Day 2 and we’re predictably entering the Chamber of Secrets. What the hell are you looking up here for? The review’s below.
Harry Potter and the Chamber of Secrets (2002)
After considerable difficulty thanks to Dobby the House Elf (voiced by Toby Jones), Harry Potter (Daniel Radcliffe) returns to Hogwarts to find that there’s a new danger to student safety. After learning that the school’s legendary “Chamber of Secrets” has beenre-opened and has released some kind of terrifying creature into the school halls, Harry, Ron (Rupert Grint) and Hermione (Emma Watson) strive to get to the bottom of the mystery. Time’s against them though as more and more students are being frozen in a corpse-like state. Since Quirrell turned out to be housing Voldemort under his turban and ended up as an ashpile after Harry touched him (an early contender for “weirdest sentence I wrote in 2013”), the vacant Defence Against the Dark Arts teacher position is taken up by smarmy celebrity wizard Gilderoy Lockhart (Kenneth Branagh). The plot is a lot more interesting than Philosopher’s Stone. There are some decent twists and turns and it’s not afraid to go darker, something which the first film only had elements of.
At this point in the series, the main kids still aren’t great. D-Rad still reads his lines like he’s recovering from a back-alley lobotomy and Rupert Grint is suddenly intent on overacting, often pulling cartoonish looks that undermine the fairly understated work he did in the previous one. Emma Watson has improved, although only by a smidge. Good thing Tom Felton’s here to show the kids how it’s done. He hams up Draco considerably in this one and the film’s all the better for it. He’s genuinely funny too. Good on him. Of the new additions to the cast, Branagh is great as Lockhart, giving us an air-headed smug bellend to actively hate. Jason Isaacs also gives us a fantastic turn as Draco’s icy father Lucius. One little scene with him and you understand entirely why Draco’s such a jumped-up little shit. Mark Williams also gives us an incredibly likable Weasley patriarch. Miriam Margolyes also adds to the already incredible Brit-cred of the cast with her appearance as Professor Sprout. Toby Jones does well as the voice of Dobby, but unfortunately the character belongs more down the Jar-Jar end of the CGI character scale than he does up the other end with Gollum and Sarah Jessica Parker. Sure, he’s there for kid appeal, but by all that is unholy, he’s irritating. I suppose the only other qualm I have is the casting of Shirley Henderson as the ghostly Moaning Myrtle. It’s an odd choice to have an actor clearly in their late thirties play a schoolgirl, albeit a thoroughly dead one. Henderson is fine as she is, but it’s a baffling decision. It’s a real shame that this is Richard Harris’ last turn as Dumbledore. To be honest, I found that his Dumbledore was a lot closer to the literary version than Gambon’s. That’s just personal preference though.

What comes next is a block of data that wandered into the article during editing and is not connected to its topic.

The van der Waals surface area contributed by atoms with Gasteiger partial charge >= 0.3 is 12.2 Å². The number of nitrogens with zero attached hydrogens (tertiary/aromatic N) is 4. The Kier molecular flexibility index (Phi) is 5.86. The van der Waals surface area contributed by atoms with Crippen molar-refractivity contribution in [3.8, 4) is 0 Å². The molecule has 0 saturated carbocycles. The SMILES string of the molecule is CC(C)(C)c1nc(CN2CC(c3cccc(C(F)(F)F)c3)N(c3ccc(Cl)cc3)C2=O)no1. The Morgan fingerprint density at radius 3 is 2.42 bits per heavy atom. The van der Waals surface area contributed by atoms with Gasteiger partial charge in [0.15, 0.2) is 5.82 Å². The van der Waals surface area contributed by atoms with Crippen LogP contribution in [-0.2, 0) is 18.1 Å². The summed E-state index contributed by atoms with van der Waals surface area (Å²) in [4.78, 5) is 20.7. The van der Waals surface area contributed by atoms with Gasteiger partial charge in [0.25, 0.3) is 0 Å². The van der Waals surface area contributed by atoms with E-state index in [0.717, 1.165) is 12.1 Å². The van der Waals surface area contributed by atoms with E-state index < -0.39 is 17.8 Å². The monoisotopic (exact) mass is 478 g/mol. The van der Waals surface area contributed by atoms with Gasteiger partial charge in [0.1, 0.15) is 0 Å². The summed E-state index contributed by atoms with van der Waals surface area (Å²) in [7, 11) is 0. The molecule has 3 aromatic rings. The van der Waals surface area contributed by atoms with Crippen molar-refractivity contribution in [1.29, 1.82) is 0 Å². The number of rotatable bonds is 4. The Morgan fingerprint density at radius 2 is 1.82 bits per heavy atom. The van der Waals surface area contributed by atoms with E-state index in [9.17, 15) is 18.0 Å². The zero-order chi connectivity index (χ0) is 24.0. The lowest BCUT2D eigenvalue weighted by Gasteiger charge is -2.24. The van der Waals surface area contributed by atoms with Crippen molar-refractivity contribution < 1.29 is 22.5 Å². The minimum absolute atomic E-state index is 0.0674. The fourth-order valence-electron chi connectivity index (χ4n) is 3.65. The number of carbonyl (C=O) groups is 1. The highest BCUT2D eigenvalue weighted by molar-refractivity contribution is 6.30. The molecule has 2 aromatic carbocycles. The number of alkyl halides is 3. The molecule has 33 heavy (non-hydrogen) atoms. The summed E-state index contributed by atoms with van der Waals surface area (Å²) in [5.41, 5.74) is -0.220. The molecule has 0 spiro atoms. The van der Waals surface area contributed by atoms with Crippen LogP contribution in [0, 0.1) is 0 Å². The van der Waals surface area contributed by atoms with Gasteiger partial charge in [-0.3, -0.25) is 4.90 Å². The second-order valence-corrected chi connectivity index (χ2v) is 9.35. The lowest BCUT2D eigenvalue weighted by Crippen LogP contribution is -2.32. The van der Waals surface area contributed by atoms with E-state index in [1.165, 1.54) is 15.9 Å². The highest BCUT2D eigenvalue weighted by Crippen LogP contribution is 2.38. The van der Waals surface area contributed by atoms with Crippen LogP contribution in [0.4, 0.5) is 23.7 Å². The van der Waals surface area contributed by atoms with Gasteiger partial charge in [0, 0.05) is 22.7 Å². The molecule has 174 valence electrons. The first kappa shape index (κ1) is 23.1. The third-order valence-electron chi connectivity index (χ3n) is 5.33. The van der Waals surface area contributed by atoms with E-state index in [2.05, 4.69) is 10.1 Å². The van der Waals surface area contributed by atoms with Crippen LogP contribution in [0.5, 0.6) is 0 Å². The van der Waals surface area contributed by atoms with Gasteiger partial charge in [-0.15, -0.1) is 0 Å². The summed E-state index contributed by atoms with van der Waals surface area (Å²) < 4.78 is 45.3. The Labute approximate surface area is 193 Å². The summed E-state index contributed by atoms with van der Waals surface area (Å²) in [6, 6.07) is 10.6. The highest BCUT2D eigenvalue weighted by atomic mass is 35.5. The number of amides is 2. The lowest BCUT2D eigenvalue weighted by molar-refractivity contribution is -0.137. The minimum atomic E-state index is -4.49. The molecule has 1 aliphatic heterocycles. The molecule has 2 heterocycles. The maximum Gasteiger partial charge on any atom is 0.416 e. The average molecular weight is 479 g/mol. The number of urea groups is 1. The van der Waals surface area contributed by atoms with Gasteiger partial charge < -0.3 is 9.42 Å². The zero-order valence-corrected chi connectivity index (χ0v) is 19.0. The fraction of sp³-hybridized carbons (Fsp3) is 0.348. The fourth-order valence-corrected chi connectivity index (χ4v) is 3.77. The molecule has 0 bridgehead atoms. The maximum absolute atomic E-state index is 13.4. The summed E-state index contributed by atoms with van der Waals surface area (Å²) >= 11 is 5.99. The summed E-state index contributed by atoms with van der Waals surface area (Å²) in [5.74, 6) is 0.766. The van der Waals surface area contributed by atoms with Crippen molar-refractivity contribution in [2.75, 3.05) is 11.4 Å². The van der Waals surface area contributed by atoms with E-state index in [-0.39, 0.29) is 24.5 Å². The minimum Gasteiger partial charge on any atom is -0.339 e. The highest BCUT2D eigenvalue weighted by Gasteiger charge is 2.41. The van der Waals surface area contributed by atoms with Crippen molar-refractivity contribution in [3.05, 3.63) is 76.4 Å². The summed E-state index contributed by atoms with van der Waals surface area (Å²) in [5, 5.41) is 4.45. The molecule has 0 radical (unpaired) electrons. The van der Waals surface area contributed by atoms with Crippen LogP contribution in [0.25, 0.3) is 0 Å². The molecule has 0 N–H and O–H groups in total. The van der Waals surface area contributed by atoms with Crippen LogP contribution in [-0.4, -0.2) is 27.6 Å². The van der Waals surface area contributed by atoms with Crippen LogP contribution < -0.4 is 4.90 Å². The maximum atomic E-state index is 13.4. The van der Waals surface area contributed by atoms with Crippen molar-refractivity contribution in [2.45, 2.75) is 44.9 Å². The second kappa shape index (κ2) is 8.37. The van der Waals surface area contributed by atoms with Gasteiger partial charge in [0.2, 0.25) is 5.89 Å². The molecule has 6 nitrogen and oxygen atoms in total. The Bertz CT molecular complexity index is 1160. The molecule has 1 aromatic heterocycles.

The film does not start well. D-Rad flatly clunks out his lines to Hedwig before being called downstairs where they keep the real actors. We have some fun with them and Harry goes upstairs only to find the irritating Dobby being irritating. Acting with a pure CGI creation is a tough challenge for a good actor, so his scene with Dobby is painful for me to watch. After Harry gets busted out of Chez Dursley, the film thankfully gets a lot better.
I find Chamber of Secrets to be a hell of a lot more watchable than Philosopher’s Stone. There are loads of great scenes and neat little touches. A favourite of mine is Lockhart’s first lesson where he causes havoc by releasing a cageful of Cornish pixies onto an unsuspecting class of kids. If you listen carefully, you’ll notice that amongst the squeaking and fluttering, some the pixies have strong Cornish accents- a detail which I’d missed up until now and laughed my head off at. The wizard duel between Snape and Lockhart and then Potter and Malfoy is fantastically done too. Quidditch is better handled this time round, with the advances in technology leading to a more convincing and exciting spectacle. With Harry being cursed and nearly falling off his broom in the first one, having a rogue Bludger hound him in this one and the knowing what’s to come in the next films, I have to ask- does Potter ever get to play a “normal” game of Quidditch where some bastard isn’t trying to do him in? I’ll pay attention to that as the films go on. The scene where Ron and Harry meet the fuckin’ massive spider Aragog (voiced by Julian Glover) and are surrounded by hundreds of other huge spiders is downright skin-crawling- even to a non arachnophobe like me. Especially a shot where Ron looks up at dozens of the creepy bastards webbing down from the trees. Brr. I think Chamber‘s finale is also more satisfying than the last film’s with Potter actually using his brawn and his brain rather than just dumb luck alone.
I’m going to be controversial and give Chamber of Secrets 4 stars. Why? Well, it’s significantly better than the first film. Don’t just argue with me on principle, go back and watch the first two films. Chamber of Secrets is a more assured and accomplished film. It does what any good sequel should do- takes the building blocks the first one made and makes something fun out of them. Shut up, general movie-going public- I have spoken.